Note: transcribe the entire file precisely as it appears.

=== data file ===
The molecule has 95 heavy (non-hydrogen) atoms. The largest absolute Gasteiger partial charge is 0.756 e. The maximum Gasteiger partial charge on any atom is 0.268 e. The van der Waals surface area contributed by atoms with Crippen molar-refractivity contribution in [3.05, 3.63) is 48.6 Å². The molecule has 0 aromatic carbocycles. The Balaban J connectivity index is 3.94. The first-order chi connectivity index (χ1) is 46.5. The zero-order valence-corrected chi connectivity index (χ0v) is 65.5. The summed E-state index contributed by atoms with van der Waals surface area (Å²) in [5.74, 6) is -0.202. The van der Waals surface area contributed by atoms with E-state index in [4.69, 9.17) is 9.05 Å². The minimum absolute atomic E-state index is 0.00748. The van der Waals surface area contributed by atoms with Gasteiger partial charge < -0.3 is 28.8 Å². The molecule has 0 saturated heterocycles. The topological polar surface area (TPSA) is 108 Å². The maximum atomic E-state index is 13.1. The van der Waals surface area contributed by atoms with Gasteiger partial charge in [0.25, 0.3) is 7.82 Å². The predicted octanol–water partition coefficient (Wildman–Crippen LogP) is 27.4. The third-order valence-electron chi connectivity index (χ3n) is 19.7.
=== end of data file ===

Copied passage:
The molecule has 95 heavy (non-hydrogen) atoms. The largest absolute Gasteiger partial charge is 0.756 e. The maximum Gasteiger partial charge on any atom is 0.268 e. The van der Waals surface area contributed by atoms with Crippen molar-refractivity contribution in [3.05, 3.63) is 48.6 Å². The molecule has 0 aromatic carbocycles. The Balaban J connectivity index is 3.94. The first-order chi connectivity index (χ1) is 46.5. The zero-order valence-corrected chi connectivity index (χ0v) is 65.5. The summed E-state index contributed by atoms with van der Waals surface area (Å²) in [5.74, 6) is -0.202. The van der Waals surface area contributed by atoms with E-state index in [4.69, 9.17) is 9.05 Å². The minimum absolute atomic E-state index is 0.00748. The van der Waals surface area contributed by atoms with Gasteiger partial charge < -0.3 is 28.8 Å². The molecule has 0 saturated heterocycles. The topological polar surface area (TPSA) is 108 Å². The maximum atomic E-state index is 13.1. The van der Waals surface area contributed by atoms with Gasteiger partial charge in [0.25, 0.3) is 7.82 Å². The predicted octanol–water partition coefficient (Wildman–Crippen LogP) is 27.4. The third-order valence-electron chi connectivity index (χ3n) is 19.7.